Birds face lots of dangers across the U.S., many of which are not caused by industrial activities. Cats kill some 2 billion birds nationally each year, according to the FWS, while vehicle collisions kill another 2 million or so. Industries do kill large numbers of birds, though, perhaps most pervasively with habitat loss, a leading cause of wildlife declines around the world. It's a broad problem that's harder to quantify, but even when it's excluded, industrial activities in the U.S. still kill an estimated 700 million birds per year.
Most of those birds are killed by collisions with glass, although large numbers also die from poisoning (72 million), collisions with electrical lines (25 million), collisions with communication towers (6 million), electrocution (5 million), oil pits (750,000) and collisions with land-based wind turbines (234,000), according to the FWS. The effect of an industrial project or activity often depends largely on its location — a glass facade, oil pit or wind turbine might pose little risk in one place, for example, but could prove deadly in prime breeding habitat or migration routes.
If companies know they can be fined for accidentally killing birds, they have an incentive to site their projects in safer locations, or to take other precautions that protect birds, critics of the rule argue. Under the proposed policy, however, the risk of penalty no longer exists unless a project's stated purpose is to kill birds, allowing companies to incidentally kill birds if safety precautions are deemed too expensive.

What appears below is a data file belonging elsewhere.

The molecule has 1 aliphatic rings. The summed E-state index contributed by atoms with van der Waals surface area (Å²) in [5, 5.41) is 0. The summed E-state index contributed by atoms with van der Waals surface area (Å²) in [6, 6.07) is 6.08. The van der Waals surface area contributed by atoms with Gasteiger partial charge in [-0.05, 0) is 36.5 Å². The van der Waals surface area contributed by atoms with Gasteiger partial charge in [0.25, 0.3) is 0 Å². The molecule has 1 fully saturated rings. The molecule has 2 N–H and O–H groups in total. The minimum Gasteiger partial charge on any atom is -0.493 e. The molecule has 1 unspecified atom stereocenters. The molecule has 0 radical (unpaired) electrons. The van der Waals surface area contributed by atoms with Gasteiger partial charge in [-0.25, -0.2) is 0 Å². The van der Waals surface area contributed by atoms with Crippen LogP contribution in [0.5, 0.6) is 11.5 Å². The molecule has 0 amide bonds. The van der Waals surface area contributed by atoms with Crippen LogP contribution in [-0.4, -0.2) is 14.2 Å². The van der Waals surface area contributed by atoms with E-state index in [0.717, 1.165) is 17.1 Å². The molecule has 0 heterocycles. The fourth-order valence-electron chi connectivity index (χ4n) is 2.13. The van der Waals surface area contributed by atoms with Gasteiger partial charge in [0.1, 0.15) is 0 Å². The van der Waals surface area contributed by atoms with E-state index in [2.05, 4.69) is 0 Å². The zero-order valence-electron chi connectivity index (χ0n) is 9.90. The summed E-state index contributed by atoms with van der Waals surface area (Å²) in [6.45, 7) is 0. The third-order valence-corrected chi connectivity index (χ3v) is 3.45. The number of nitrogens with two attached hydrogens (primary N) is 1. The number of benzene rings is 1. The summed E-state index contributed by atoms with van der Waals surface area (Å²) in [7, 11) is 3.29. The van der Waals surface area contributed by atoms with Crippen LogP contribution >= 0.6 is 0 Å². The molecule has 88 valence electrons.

Since the 2017 memo was issued, this policy has already had an effect on industries as well as local governments, according to Catherine Kilduff, an attorney with the Center for Biological Diversity (CBD). Writing for The Hill, Kilduff cites waterfowl killed by a 2018 pipeline leak in Idaho, and raptors electrocuted by uninsulated power lines in North Dakota and Tennessee, as well as the recent destruction of a key bird habitat by the Virginia Department of Transportation (VDOT).
The latter was caused by a tunnel expansion project, whose threat to some 25,000 birds had originally prompted VDOT to consider ways of offsetting the damage, such as creating an artificial island to replace their lost habitat. In light of the Trump administration's new policy, however, those plans were abandoned, and the habitat was paved over. The birds are currently in their southern winter habitat, the Times reports, but when they return to Virginia this spring, they will find an unfamiliar landscape that may prevent them from reproducing.
There are also recent examples of states and companies voluntarily taking steps to protect birds, the Times adds, even after federal officials have said it's unnecessary. It would be unwise to count on that, however, according to Sarah Greenberger, senior vice president for conservation for the National Audubon Society. "I'm sure there are still conscientious actors who are taking steps," she tells the Times. "But we don't know that, and we don't know how long they will continue to do that, especially if their competitors aren't."
The MBTA is credited with saving several bird species, including the snowy egret. (Photo: óskar elías sigurðsson [CC BY 2.0]/Flickr)
The proposed rule was published in the Federal Register on Feb. 3, starting a 45-day public comment period. Written comments must be received on or before March 19, according to the FWS, either through an online portal, U.S. mail or hand delivery.
The Trump administration is already being sued over this policy, by a coalition of environmental groups as well as attorneys general from several states, and the new proposal may lead to additional lawsuits.
"With a recent study finding there are 3 billion fewer birds in North America than 50 years ago, you'd think we'd want more protection for birds, not less," says CBD endangered species director Noah Greenwald in a statement. "This rule violates the trust and will of millions of Americans who love birds and want them around for future generations to enjoy."